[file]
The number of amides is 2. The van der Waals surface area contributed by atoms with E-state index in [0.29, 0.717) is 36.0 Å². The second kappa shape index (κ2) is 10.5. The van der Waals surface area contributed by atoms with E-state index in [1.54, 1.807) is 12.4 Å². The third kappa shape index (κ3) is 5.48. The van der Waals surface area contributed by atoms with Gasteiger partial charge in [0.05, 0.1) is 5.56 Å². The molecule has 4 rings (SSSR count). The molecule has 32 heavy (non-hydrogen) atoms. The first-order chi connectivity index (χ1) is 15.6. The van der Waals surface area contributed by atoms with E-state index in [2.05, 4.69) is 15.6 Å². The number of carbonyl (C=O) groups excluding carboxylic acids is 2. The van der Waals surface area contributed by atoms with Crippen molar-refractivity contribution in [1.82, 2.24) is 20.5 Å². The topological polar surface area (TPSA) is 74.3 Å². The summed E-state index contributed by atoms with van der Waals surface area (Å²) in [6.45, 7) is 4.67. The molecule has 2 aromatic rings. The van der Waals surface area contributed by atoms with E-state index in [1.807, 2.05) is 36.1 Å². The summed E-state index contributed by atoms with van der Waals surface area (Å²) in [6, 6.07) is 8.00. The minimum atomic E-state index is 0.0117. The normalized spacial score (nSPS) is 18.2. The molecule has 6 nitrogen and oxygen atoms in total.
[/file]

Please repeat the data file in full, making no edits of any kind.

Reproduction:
The number of amides is 2. The van der Waals surface area contributed by atoms with E-state index in [0.29, 0.717) is 36.0 Å². The second kappa shape index (κ2) is 10.5. The van der Waals surface area contributed by atoms with E-state index in [1.54, 1.807) is 12.4 Å². The third kappa shape index (κ3) is 5.48. The van der Waals surface area contributed by atoms with Gasteiger partial charge in [0.05, 0.1) is 5.56 Å². The molecule has 4 rings (SSSR count). The molecule has 32 heavy (non-hydrogen) atoms. The first-order chi connectivity index (χ1) is 15.6. The van der Waals surface area contributed by atoms with E-state index in [2.05, 4.69) is 15.6 Å². The number of carbonyl (C=O) groups excluding carboxylic acids is 2. The van der Waals surface area contributed by atoms with Crippen molar-refractivity contribution in [1.82, 2.24) is 20.5 Å². The topological polar surface area (TPSA) is 74.3 Å². The summed E-state index contributed by atoms with van der Waals surface area (Å²) in [6.45, 7) is 4.67. The molecule has 2 aromatic rings. The van der Waals surface area contributed by atoms with E-state index in [1.807, 2.05) is 36.1 Å². The summed E-state index contributed by atoms with van der Waals surface area (Å²) in [6, 6.07) is 8.00. The minimum atomic E-state index is 0.0117. The normalized spacial score (nSPS) is 18.2. The molecule has 6 nitrogen and oxygen atoms in total.